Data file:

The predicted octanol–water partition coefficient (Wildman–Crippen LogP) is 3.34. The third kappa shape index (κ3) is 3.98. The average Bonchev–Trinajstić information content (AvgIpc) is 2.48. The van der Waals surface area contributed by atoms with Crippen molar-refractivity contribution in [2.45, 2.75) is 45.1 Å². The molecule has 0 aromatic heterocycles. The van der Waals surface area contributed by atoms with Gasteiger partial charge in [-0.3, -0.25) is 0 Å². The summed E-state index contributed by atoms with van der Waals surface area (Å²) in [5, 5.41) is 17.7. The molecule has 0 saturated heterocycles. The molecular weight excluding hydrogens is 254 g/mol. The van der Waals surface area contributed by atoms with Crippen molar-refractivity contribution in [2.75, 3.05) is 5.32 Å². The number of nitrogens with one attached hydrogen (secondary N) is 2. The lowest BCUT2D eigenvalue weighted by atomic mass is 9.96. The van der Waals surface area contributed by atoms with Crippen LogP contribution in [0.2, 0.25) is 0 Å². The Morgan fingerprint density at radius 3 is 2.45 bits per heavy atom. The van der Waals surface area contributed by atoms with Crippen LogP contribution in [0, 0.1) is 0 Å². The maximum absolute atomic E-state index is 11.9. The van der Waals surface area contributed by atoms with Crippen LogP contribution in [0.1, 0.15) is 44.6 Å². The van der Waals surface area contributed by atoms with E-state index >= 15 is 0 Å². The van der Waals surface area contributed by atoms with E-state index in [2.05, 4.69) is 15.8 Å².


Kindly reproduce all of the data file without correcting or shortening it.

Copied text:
The predicted octanol–water partition coefficient (Wildman–Crippen LogP) is 3.34. The third kappa shape index (κ3) is 3.98. The average Bonchev–Trinajstić information content (AvgIpc) is 2.48. The van der Waals surface area contributed by atoms with Crippen molar-refractivity contribution in [2.45, 2.75) is 45.1 Å². The molecule has 0 aromatic heterocycles. The van der Waals surface area contributed by atoms with Gasteiger partial charge in [-0.3, -0.25) is 0 Å². The summed E-state index contributed by atoms with van der Waals surface area (Å²) in [5, 5.41) is 17.7. The molecule has 0 saturated heterocycles. The molecular weight excluding hydrogens is 254 g/mol. The van der Waals surface area contributed by atoms with Crippen molar-refractivity contribution in [2.75, 3.05) is 5.32 Å². The number of nitrogens with one attached hydrogen (secondary N) is 2. The lowest BCUT2D eigenvalue weighted by atomic mass is 9.96. The van der Waals surface area contributed by atoms with Crippen LogP contribution in [0.2, 0.25) is 0 Å². The Morgan fingerprint density at radius 3 is 2.45 bits per heavy atom. The van der Waals surface area contributed by atoms with Crippen LogP contribution in [0, 0.1) is 0 Å². The maximum absolute atomic E-state index is 11.9. The van der Waals surface area contributed by atoms with Crippen LogP contribution in [0.1, 0.15) is 44.6 Å². The van der Waals surface area contributed by atoms with E-state index >= 15 is 0 Å². The van der Waals surface area contributed by atoms with E-state index in [2.05, 4.69) is 15.8 Å².